Westwood wins British Masters by 5 strokes

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SUTTON COLDFIELD, England - Lee Westwood of England won the British Masters by five strokes Sunday, finishing with a 7-under-par 65 after making two big putts on the last three holes.

England's Lee Westwood holds the trophy after winning the British Masters at The Belfry, Sutton Coldfield, England, Sunday Sept. 23, 2007. Westwood made two big putts on the last three holes Sunday to shoot a 7-under 65 and win the British Masters by five strokes.  Associated Press
Associated Press
England's Lee Westwood holds the trophy after winning the British Masters at The Belfry, Sutton Coldfield, England, Sunday Sept. 23, 2007. Westwood made two big putts on the last three holes Sunday to shoot a 7-under 65 and win the British Masters by five strokes.

Westwood sank a 40-foot putt for birdie on the 16th hole and a 30-footer for eagle at No. 17 for his second victory of the season. He had a four-round total of 15-under 273.

"I'm delighted to win," said Westwood, who won the Andalucian Open in May. "This is a very prestigious tournament in Britain, and it's only an hour from where I live."

Ian Poulter (70) was second at 278 and was one stroke behind with three holes to play. Mark Foster, the leader after the second and third rounds, shot a 74 and finished third, one behind Poulter.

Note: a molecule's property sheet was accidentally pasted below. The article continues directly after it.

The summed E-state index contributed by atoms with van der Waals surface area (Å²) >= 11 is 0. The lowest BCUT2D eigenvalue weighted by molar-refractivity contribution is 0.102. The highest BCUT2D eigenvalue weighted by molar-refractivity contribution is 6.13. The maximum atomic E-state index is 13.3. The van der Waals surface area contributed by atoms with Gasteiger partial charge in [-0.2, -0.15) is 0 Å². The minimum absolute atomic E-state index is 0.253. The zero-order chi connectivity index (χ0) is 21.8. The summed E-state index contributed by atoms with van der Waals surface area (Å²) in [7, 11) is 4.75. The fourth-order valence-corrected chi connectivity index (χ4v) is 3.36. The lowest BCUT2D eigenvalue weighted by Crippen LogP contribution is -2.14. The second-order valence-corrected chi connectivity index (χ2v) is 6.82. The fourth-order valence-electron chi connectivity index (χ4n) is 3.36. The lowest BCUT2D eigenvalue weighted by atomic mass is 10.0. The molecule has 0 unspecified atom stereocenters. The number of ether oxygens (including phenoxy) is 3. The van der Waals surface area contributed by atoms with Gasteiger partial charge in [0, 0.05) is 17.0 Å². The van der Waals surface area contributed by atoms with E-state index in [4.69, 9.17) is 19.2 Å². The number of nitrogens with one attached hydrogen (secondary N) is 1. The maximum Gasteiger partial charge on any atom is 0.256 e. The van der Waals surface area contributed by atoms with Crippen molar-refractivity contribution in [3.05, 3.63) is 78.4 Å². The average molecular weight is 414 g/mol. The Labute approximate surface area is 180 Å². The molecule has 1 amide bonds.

Poulter said he was deflated after Westwood's eagle putt.

"I had nothing left in the petrol tank, it was empty," Poulter said. "If I had taken my chances today it might have been a different story. I should have brought it home but Lee played great. All credit to him."

The 34-year-old Westwood won 18 times from 1998-2000 and was ranked fourth in the world at one point.

"I'd like to get back into the top five," said Westwood, who was 48th at the start of the British Masters. "I really wanted to stop the rot of being in contention and not winning the last few weeks."

Westwood said an improved short game, achieved with help from friend Mark Roe, has helped him.

"With a good short game to fall back on, it frees up your long game. Whenever I missed a green today, I was able to chip close and tap in," Westwood said. "I was hitting shots I could not have hit two years ago."


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